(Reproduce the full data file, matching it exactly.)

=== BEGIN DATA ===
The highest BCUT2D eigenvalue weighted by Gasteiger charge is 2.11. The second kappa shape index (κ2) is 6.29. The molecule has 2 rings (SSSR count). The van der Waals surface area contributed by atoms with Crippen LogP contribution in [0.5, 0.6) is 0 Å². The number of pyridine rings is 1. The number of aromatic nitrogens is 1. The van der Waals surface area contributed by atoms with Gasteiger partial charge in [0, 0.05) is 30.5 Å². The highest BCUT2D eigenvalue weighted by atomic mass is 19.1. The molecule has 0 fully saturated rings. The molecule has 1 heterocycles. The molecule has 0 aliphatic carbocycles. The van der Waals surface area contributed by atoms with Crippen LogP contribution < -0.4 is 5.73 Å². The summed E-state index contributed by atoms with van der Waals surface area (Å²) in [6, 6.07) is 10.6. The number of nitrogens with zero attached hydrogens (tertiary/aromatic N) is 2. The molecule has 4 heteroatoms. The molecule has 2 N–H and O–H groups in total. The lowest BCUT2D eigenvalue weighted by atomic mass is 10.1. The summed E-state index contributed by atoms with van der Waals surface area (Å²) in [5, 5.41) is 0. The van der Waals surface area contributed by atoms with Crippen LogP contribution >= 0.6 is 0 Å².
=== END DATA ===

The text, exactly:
The highest BCUT2D eigenvalue weighted by Gasteiger charge is 2.11. The second kappa shape index (κ2) is 6.29. The molecule has 2 rings (SSSR count). The van der Waals surface area contributed by atoms with Crippen LogP contribution in [0.5, 0.6) is 0 Å². The number of pyridine rings is 1. The number of aromatic nitrogens is 1. The van der Waals surface area contributed by atoms with Gasteiger partial charge in [0, 0.05) is 30.5 Å². The highest BCUT2D eigenvalue weighted by atomic mass is 19.1. The molecule has 0 fully saturated rings. The molecule has 1 heterocycles. The molecule has 0 aliphatic carbocycles. The van der Waals surface area contributed by atoms with Crippen LogP contribution < -0.4 is 5.73 Å². The summed E-state index contributed by atoms with van der Waals surface area (Å²) in [6, 6.07) is 10.6. The number of nitrogens with zero attached hydrogens (tertiary/aromatic N) is 2. The molecule has 4 heteroatoms. The molecule has 2 N–H and O–H groups in total. The lowest BCUT2D eigenvalue weighted by atomic mass is 10.1. The summed E-state index contributed by atoms with van der Waals surface area (Å²) in [5, 5.41) is 0. The van der Waals surface area contributed by atoms with Crippen LogP contribution >= 0.6 is 0 Å².